Forecasters urge evacuations prompted by heavy rains in parts of Texas

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A dangerous night of flooding is ahead for storm-battered communities in Central Texas.

Gov. Greg Abbott declared a state of disaster for 18 counties in Central Texas after a day of devastating floods destroyed a bridge, forced the evacuation of riverside homes and led to numerous water rescues.

Cpt. Tom Dillard, with the Burnet County Sheriff's Office, told Eyewitness News on Tuesday night that the worst hasn't even hit yet.

Another flood surge is expected to hit overnight Wednesday.

Dillard says they are expecting the late night floods to be as bad as it was Tuesday morning, the only difference: The waters are expected to rise in the dark, adding another level of danger for those living in the region.

Video from early Tuesday shows the FM 2900 bridge crumbling as it is overrun by the bloated, roiling Llano River in Kingsland, about 65 miles northwest of Austin.

The Llano and Colorado rivers meet at Kingsland and the National Weather Service said both were experiencing "major flooding." A flash flood warning was in effect.

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Flooding along the Llano River causes bridge to collapse.


Residents were being evacuated from homes in Kingsland and nearby Marble Falls, which was being overwhelmed by the Colorado River. Several school districts closed for the day and emergency personnel blocked access to more than 150 low-water crossings.

The floods have even proven deadly, Dillard telling Eyewitness News they did recover a body from Lake LBJ Tuesday afternoon. While they have not identified the person, we're told they do believe the man died as a result of the high waters.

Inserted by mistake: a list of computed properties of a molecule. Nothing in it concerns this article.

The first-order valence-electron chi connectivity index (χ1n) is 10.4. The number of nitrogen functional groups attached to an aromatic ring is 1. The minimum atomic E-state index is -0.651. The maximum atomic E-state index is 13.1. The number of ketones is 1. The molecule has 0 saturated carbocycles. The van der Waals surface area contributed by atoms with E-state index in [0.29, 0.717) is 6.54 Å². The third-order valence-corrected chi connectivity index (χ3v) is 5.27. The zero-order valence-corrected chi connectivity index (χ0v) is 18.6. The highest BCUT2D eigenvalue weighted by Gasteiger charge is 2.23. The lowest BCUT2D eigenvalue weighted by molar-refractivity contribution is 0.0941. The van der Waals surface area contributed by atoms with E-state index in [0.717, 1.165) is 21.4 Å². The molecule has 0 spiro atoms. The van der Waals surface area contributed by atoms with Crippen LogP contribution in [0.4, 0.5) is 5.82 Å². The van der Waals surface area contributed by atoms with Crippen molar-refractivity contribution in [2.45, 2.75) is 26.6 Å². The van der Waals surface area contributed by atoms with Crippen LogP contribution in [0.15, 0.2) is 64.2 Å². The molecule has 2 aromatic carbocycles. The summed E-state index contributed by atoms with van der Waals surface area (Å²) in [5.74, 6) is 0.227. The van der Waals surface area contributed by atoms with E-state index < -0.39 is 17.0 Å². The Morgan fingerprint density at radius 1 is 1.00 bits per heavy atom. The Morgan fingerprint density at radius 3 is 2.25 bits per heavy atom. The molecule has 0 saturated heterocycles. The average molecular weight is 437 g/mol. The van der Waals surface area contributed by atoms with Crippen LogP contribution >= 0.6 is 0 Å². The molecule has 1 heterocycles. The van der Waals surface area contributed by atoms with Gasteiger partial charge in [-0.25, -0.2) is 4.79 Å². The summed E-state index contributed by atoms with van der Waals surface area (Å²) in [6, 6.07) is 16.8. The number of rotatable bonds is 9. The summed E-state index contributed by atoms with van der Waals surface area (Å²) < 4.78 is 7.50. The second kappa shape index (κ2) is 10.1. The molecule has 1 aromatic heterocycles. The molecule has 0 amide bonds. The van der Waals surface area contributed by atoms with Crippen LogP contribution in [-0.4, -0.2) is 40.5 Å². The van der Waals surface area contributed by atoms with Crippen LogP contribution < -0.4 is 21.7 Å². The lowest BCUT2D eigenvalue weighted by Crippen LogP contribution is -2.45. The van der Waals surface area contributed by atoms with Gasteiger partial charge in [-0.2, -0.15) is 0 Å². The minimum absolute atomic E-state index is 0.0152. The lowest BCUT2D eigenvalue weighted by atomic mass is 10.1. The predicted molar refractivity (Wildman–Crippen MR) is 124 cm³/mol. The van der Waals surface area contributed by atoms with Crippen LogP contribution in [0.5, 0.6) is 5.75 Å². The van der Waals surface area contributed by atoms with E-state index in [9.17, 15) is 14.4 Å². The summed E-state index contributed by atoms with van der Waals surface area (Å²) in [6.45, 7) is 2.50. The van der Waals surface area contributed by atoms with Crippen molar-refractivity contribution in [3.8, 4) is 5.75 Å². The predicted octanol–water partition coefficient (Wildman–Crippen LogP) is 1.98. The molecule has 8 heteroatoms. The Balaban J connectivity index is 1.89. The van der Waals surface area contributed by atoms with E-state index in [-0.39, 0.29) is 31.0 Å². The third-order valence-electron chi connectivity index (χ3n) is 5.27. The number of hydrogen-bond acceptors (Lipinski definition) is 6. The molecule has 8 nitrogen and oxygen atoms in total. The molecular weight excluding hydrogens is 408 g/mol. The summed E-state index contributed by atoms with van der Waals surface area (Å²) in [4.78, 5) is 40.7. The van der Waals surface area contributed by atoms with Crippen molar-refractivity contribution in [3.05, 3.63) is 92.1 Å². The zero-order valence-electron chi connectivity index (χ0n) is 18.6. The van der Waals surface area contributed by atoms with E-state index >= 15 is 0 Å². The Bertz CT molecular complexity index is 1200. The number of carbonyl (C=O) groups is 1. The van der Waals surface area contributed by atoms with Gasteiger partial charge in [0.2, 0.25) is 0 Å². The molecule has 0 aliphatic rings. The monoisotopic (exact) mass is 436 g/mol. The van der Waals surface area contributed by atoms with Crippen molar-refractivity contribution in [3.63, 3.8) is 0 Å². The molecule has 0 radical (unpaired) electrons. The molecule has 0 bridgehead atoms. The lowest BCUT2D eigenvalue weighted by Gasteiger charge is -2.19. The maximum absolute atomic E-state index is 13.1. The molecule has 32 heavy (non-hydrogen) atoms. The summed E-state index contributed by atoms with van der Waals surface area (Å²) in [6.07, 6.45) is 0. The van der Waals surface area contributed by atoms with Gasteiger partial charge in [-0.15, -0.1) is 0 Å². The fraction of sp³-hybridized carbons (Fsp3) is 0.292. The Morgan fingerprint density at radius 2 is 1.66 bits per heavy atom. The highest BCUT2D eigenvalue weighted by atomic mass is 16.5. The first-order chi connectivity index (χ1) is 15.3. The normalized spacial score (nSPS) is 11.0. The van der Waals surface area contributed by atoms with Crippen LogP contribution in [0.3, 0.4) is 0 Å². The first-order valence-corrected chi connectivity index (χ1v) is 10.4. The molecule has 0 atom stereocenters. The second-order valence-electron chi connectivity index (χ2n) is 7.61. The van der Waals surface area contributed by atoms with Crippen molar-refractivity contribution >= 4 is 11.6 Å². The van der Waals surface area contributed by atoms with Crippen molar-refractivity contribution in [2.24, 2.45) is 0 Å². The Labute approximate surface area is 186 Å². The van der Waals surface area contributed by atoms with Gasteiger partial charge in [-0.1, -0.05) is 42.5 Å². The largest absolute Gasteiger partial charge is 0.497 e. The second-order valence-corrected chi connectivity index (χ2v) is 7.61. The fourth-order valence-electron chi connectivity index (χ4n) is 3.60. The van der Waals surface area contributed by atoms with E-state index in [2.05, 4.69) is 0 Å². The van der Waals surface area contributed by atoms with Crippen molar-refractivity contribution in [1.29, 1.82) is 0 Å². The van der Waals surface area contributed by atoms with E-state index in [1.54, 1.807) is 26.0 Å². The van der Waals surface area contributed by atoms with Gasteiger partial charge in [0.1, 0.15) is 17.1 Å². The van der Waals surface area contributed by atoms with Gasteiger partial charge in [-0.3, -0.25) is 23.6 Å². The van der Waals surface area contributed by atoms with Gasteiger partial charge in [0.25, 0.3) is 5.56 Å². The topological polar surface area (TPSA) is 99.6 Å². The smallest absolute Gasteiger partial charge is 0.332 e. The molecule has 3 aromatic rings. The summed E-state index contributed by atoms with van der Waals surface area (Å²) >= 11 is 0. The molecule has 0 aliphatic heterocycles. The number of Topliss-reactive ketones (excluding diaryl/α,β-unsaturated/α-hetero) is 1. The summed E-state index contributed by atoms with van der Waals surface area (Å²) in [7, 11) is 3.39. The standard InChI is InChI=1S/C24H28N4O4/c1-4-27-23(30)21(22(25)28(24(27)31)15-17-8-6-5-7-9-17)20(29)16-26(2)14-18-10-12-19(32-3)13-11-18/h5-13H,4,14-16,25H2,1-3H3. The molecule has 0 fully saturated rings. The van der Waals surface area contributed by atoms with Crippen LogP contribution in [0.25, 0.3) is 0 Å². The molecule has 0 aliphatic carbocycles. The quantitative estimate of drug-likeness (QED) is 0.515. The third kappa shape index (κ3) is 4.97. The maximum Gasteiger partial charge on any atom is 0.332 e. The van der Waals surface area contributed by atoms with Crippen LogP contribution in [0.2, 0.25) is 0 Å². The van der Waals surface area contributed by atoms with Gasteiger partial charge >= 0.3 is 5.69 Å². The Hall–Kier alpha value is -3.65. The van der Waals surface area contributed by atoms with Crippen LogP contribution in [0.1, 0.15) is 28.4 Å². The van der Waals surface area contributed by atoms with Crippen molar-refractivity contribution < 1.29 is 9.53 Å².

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Swell seen down-river from central Texas bridge collapse



Gov. Greg Abbott released a statement urging "all Texans to take their safety into their own hands by closely monitoring changing weather conditions and heeding warnings from local officials."

The governor's warning came little more than a week after four people were washed away when the South Llano River, which becomes the Llano River downstream, overran an RV park in Junction, Texas. Three bodies have been recovered. The search for the fourth has been suspended due to the heavy rain.

The most dramatic scenes Tuesday played out in Marble Falls, where an extraordinary amount of water poured over the Starcke Dam, carrying with it riverside docks and other large debris.

The First Baptist Church of Marble Falls opened a shelter housing 50 evacuees and their pets. The operation has room for 200 and Pastor Ross Chandler says they plan to be open around the clock as long as they are needed.

"We have about 85 residences that have some sort of damage," said Christina McDonald, the Public Information Officer for Marble Falls.

Homes also were being evacuated in nearby Granite Shoals and people were sheltering at a middle school.

Dire early warnings of the potential for a record crest of the Llano River at Llano have subsided. The water level there rose to just under 40 feet but fell as the morning progressed and settled at little more than 35 feet as of 11 a.m. Tuesday, the weather service said. Major flood stage is 23 feet; it's not expected to drop below major flood stage until Wednesday.

Other parts of the state also suffered due to heavy rain.

Flooding was occurring in Kerr County, northwest of San Antonio, and other parts of Texas Hill Country, according to the Texas Department of Transportation. The Guadalupe River at Comfort, northwest of San Antonio, was forecast to rise from about 5 feet up to more than 28 feet.

Flood warnings were issued for areas north of Houston.

The Fort Worth Fire Department said it responded to some 80 traffic accidents blamed on slick roads and poor visibility Tuesday morning. Officials in Dallas said the rain was causing sewer overflows in several parts of the city but added that its water supply wasn't affected.

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